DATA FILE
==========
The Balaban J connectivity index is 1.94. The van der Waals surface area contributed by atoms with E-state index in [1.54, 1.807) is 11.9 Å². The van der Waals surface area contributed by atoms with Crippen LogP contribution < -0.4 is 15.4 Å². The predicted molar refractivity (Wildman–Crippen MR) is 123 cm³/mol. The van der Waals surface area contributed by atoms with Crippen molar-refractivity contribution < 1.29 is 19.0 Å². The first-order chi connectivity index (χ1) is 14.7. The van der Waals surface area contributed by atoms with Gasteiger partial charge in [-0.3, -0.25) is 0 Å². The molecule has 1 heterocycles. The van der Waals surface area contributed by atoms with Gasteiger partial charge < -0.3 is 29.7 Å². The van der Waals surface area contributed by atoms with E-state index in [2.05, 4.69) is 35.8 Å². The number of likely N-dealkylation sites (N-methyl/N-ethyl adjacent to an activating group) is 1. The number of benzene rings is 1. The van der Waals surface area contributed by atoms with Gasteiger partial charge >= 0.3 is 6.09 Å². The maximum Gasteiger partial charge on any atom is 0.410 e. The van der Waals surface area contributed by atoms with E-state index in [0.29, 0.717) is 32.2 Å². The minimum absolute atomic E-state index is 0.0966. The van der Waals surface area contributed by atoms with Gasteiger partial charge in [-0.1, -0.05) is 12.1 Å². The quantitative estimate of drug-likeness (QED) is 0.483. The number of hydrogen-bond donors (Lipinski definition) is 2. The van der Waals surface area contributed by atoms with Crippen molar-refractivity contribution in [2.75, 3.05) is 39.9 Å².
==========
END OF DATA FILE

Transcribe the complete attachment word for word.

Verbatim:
The Balaban J connectivity index is 1.94. The van der Waals surface area contributed by atoms with E-state index in [1.54, 1.807) is 11.9 Å². The van der Waals surface area contributed by atoms with Crippen LogP contribution < -0.4 is 15.4 Å². The predicted molar refractivity (Wildman–Crippen MR) is 123 cm³/mol. The van der Waals surface area contributed by atoms with Crippen molar-refractivity contribution < 1.29 is 19.0 Å². The first-order chi connectivity index (χ1) is 14.7. The van der Waals surface area contributed by atoms with Gasteiger partial charge in [-0.3, -0.25) is 0 Å². The molecule has 1 heterocycles. The van der Waals surface area contributed by atoms with Gasteiger partial charge < -0.3 is 29.7 Å². The van der Waals surface area contributed by atoms with E-state index in [2.05, 4.69) is 35.8 Å². The number of likely N-dealkylation sites (N-methyl/N-ethyl adjacent to an activating group) is 1. The number of benzene rings is 1. The van der Waals surface area contributed by atoms with Gasteiger partial charge >= 0.3 is 6.09 Å². The maximum Gasteiger partial charge on any atom is 0.410 e. The van der Waals surface area contributed by atoms with E-state index in [0.29, 0.717) is 32.2 Å². The minimum absolute atomic E-state index is 0.0966. The van der Waals surface area contributed by atoms with Gasteiger partial charge in [-0.1, -0.05) is 12.1 Å². The quantitative estimate of drug-likeness (QED) is 0.483. The number of hydrogen-bond donors (Lipinski definition) is 2. The van der Waals surface area contributed by atoms with Crippen molar-refractivity contribution in [2.75, 3.05) is 39.9 Å².